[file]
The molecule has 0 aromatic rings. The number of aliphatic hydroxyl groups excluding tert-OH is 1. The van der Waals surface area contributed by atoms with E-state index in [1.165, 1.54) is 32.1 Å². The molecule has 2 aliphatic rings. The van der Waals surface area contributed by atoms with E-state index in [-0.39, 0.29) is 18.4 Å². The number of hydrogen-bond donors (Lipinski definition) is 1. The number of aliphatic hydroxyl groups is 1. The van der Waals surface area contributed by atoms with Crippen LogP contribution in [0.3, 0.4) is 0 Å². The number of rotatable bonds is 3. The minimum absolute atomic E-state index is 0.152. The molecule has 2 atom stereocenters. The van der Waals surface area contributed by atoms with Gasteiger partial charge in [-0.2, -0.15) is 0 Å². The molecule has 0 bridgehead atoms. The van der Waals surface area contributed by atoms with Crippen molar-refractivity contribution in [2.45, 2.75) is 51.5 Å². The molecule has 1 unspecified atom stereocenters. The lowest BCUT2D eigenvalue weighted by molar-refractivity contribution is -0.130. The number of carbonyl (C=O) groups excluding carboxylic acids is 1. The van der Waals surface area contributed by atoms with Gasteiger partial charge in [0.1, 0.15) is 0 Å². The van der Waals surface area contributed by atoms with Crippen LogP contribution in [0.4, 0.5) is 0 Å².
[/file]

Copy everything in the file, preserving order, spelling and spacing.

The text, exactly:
The molecule has 0 aromatic rings. The number of aliphatic hydroxyl groups excluding tert-OH is 1. The van der Waals surface area contributed by atoms with E-state index in [1.165, 1.54) is 32.1 Å². The molecule has 2 aliphatic rings. The van der Waals surface area contributed by atoms with E-state index in [-0.39, 0.29) is 18.4 Å². The number of hydrogen-bond donors (Lipinski definition) is 1. The number of aliphatic hydroxyl groups is 1. The van der Waals surface area contributed by atoms with Crippen LogP contribution in [0.3, 0.4) is 0 Å². The number of rotatable bonds is 3. The minimum absolute atomic E-state index is 0.152. The molecule has 2 atom stereocenters. The van der Waals surface area contributed by atoms with Gasteiger partial charge in [-0.2, -0.15) is 0 Å². The molecule has 0 bridgehead atoms. The van der Waals surface area contributed by atoms with Crippen molar-refractivity contribution in [2.45, 2.75) is 51.5 Å². The molecule has 1 unspecified atom stereocenters. The lowest BCUT2D eigenvalue weighted by molar-refractivity contribution is -0.130. The number of carbonyl (C=O) groups excluding carboxylic acids is 1. The van der Waals surface area contributed by atoms with Gasteiger partial charge in [0.1, 0.15) is 0 Å². The van der Waals surface area contributed by atoms with Crippen LogP contribution in [0.4, 0.5) is 0 Å².